According to CnEVPost, the South Korean manufacturer will be able to use the CTP solution globally, which combined with the previous order of battery cells for the E-GMP platform cars, makes us wonder what is coming next.
Hyundai Mobis produces the battery systems for Hyundai Motor Group (you can see the Hyundai Ioniq 5 pack here) using pouch cells and modules.
With the latest deal, the company might want to use CATL's prismatic LFP battery cells and build the packs without modules (the license is required to do it in-house). At this time, we are not sure whether CTP will be used also for cells from other manufacturers.
The Chinese battery supplier says that removing modules simplifies the manufacturing and assembly by 10%, increases space utilization by 5% and gravimetric energy density by 14% to 142 Wh/kg on the pack level.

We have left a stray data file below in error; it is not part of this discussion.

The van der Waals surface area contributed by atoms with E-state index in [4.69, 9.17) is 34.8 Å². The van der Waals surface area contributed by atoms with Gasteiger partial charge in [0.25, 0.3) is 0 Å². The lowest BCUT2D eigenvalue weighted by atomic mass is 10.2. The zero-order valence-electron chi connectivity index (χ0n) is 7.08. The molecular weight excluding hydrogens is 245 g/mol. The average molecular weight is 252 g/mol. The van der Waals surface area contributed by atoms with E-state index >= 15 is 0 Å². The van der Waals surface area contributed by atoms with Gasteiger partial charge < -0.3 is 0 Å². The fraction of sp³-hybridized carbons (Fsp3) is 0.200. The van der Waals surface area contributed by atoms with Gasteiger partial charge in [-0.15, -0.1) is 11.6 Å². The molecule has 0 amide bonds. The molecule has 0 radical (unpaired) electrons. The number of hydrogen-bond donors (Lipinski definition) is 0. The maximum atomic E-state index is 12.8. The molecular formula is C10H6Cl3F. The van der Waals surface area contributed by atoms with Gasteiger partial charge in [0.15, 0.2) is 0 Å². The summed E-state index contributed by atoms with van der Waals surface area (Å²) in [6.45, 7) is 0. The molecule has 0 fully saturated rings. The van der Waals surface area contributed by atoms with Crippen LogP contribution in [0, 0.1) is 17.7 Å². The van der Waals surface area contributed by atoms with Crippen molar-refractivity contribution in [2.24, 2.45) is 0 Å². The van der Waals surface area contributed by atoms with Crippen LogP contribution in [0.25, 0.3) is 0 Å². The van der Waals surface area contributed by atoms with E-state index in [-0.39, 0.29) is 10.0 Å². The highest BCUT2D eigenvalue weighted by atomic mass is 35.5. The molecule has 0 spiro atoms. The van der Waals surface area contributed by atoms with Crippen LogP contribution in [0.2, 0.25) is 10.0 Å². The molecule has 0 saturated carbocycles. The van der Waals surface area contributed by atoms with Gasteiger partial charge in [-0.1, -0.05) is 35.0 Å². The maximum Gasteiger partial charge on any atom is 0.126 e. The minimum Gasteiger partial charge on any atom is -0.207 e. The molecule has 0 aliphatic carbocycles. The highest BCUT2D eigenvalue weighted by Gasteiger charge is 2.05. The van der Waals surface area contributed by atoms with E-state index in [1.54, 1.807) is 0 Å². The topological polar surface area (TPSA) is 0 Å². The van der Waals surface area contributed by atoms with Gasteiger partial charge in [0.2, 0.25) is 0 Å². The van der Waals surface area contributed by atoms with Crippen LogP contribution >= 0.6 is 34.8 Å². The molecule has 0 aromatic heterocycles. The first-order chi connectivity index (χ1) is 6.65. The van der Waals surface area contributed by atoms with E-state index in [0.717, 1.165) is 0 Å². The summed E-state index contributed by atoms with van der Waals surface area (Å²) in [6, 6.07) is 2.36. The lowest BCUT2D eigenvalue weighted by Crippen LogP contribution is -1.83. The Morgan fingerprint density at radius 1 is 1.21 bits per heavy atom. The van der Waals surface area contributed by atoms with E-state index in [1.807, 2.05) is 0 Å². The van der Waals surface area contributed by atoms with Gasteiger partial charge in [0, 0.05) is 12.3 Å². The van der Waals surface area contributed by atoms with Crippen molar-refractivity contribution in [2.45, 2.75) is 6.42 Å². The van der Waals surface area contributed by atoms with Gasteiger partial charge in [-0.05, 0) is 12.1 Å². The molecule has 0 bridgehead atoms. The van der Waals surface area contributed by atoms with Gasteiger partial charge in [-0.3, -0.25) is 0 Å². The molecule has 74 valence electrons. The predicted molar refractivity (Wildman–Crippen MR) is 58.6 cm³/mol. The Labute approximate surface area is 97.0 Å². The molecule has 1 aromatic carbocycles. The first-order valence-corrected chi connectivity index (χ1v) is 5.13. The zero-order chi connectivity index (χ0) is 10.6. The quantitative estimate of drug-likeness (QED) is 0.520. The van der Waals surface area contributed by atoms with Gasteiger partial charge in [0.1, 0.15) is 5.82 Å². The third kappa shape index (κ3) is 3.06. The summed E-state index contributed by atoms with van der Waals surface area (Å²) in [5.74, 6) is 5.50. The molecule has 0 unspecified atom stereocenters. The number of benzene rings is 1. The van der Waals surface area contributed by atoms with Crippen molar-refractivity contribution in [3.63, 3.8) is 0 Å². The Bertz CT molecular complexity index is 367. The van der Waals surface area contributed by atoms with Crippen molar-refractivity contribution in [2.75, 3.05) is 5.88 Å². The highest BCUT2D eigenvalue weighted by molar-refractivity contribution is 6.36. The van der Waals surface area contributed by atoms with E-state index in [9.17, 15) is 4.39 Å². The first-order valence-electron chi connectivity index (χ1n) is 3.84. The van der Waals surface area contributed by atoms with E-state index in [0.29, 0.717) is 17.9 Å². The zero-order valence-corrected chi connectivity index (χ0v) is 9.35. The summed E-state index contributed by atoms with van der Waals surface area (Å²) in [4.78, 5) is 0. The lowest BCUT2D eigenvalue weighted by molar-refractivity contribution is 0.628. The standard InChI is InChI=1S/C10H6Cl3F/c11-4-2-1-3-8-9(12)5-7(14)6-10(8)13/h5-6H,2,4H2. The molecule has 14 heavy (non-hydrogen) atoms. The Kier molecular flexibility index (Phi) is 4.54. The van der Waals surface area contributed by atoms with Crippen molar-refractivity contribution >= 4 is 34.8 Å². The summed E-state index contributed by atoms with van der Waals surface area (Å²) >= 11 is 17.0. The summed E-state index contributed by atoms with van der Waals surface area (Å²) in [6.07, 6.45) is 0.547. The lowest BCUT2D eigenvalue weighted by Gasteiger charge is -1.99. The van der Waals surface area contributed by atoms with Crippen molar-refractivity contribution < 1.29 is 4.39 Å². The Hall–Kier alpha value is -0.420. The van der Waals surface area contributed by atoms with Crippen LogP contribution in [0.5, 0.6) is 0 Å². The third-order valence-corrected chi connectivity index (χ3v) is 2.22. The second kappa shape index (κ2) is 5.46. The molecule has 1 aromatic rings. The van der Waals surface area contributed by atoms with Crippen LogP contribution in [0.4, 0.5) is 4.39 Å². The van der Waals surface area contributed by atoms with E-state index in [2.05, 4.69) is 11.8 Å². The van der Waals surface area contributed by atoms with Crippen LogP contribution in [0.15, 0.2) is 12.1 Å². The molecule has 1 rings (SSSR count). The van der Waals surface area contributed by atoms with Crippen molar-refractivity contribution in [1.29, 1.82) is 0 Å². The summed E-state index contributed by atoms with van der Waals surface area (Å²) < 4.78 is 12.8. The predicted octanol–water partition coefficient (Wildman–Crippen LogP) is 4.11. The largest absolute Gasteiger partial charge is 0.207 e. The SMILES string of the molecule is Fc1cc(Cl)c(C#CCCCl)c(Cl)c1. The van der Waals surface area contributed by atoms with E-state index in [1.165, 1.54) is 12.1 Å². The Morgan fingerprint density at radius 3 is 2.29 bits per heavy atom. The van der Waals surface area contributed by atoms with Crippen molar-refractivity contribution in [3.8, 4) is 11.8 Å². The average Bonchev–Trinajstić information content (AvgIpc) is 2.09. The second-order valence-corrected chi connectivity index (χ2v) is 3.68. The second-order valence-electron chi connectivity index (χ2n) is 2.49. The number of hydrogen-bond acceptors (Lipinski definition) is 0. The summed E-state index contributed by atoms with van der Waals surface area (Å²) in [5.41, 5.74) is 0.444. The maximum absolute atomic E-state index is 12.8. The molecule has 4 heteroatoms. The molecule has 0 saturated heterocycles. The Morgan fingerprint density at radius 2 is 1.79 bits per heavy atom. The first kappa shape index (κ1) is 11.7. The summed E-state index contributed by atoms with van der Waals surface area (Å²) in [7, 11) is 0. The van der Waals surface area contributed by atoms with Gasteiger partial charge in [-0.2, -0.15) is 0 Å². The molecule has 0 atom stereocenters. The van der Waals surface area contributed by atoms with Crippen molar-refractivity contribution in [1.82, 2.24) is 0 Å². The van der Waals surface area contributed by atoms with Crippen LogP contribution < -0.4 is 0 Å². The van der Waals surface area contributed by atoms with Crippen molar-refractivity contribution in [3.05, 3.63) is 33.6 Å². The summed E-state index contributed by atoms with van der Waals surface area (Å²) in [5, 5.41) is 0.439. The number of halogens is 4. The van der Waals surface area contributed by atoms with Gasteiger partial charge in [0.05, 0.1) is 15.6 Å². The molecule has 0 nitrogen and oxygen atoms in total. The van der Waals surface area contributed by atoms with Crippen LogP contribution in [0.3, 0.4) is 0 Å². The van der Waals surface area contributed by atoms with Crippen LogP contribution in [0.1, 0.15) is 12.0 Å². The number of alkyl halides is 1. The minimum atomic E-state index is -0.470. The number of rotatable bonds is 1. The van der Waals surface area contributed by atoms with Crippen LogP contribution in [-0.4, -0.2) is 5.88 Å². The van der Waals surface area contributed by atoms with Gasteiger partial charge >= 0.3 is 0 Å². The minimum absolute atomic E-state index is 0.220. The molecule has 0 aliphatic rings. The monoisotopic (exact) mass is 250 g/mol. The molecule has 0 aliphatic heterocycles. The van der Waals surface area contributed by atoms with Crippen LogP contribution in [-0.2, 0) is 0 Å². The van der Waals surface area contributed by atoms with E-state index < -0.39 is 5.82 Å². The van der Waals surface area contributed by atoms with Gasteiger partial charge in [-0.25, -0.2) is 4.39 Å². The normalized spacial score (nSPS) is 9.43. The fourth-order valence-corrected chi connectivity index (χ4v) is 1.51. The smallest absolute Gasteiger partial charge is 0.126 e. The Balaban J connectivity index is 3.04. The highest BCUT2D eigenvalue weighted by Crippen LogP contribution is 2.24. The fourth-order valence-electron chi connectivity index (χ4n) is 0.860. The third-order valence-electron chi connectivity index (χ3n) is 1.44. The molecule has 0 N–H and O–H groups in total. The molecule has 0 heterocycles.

CTP could be an interesting solution, at least for the standard range cars. We guess that the E-GMP platform will be able to handle both approaches.
Anyway, a lot is happening in the automotive/battery industry and it appears that the Hyundai Motor Group is taking proactive steps to have access to the latest tech.
A new small electric car from Hyundai and Kia, with LFP batteries, could make a serious splash as the market needs more affordable EVs and the popular Hyundai Kona Electric/Kia Niro EV are aging.
We would not be surprised if in the coming 6-12 months, multiple other manufacturers announce the use of LFP batteries in some of its cars/versions.